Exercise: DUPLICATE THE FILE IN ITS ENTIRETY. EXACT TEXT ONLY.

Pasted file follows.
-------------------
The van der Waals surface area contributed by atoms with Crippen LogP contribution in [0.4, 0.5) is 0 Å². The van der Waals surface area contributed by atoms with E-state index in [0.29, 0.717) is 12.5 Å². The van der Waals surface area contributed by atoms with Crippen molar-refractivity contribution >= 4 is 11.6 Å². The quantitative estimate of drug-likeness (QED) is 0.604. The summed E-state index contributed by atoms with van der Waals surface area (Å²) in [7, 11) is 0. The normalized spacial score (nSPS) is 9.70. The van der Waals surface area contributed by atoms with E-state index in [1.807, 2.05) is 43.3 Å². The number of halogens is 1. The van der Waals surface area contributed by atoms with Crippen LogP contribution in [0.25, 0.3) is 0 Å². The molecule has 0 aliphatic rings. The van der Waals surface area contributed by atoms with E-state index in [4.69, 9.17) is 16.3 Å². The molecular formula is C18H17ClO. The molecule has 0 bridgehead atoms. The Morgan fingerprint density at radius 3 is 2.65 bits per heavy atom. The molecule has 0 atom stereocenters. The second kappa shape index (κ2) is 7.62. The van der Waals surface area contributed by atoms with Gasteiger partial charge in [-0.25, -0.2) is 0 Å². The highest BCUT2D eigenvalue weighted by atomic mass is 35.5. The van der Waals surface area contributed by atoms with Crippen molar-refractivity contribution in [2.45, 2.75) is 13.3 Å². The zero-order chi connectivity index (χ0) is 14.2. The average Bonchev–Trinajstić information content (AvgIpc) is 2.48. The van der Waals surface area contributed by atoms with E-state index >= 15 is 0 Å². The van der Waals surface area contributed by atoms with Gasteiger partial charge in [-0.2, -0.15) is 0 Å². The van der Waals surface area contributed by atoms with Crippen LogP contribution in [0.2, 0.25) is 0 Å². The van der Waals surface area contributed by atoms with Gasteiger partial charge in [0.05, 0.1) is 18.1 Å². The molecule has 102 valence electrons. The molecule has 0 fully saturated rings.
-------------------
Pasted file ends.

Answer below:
The van der Waals surface area contributed by atoms with Crippen LogP contribution in [0.4, 0.5) is 0 Å². The van der Waals surface area contributed by atoms with E-state index in [0.29, 0.717) is 12.5 Å². The van der Waals surface area contributed by atoms with Crippen molar-refractivity contribution >= 4 is 11.6 Å². The quantitative estimate of drug-likeness (QED) is 0.604. The summed E-state index contributed by atoms with van der Waals surface area (Å²) in [7, 11) is 0. The normalized spacial score (nSPS) is 9.70. The van der Waals surface area contributed by atoms with E-state index in [1.807, 2.05) is 43.3 Å². The number of halogens is 1. The van der Waals surface area contributed by atoms with Crippen LogP contribution in [0.25, 0.3) is 0 Å². The molecule has 0 aliphatic rings. The van der Waals surface area contributed by atoms with E-state index in [4.69, 9.17) is 16.3 Å². The molecular formula is C18H17ClO. The molecule has 0 bridgehead atoms. The Morgan fingerprint density at radius 3 is 2.65 bits per heavy atom. The molecule has 0 atom stereocenters. The second kappa shape index (κ2) is 7.62. The van der Waals surface area contributed by atoms with Gasteiger partial charge in [-0.25, -0.2) is 0 Å². The highest BCUT2D eigenvalue weighted by atomic mass is 35.5. The van der Waals surface area contributed by atoms with Crippen molar-refractivity contribution in [2.45, 2.75) is 13.3 Å². The zero-order chi connectivity index (χ0) is 14.2. The average Bonchev–Trinajstić information content (AvgIpc) is 2.48. The van der Waals surface area contributed by atoms with E-state index >= 15 is 0 Å². The van der Waals surface area contributed by atoms with Gasteiger partial charge in [-0.2, -0.15) is 0 Å². The van der Waals surface area contributed by atoms with Crippen LogP contribution in [0.2, 0.25) is 0 Å². The van der Waals surface area contributed by atoms with Gasteiger partial charge in [0.05, 0.1) is 18.1 Å². The molecule has 102 valence electrons. The molecule has 0 fully saturated rings.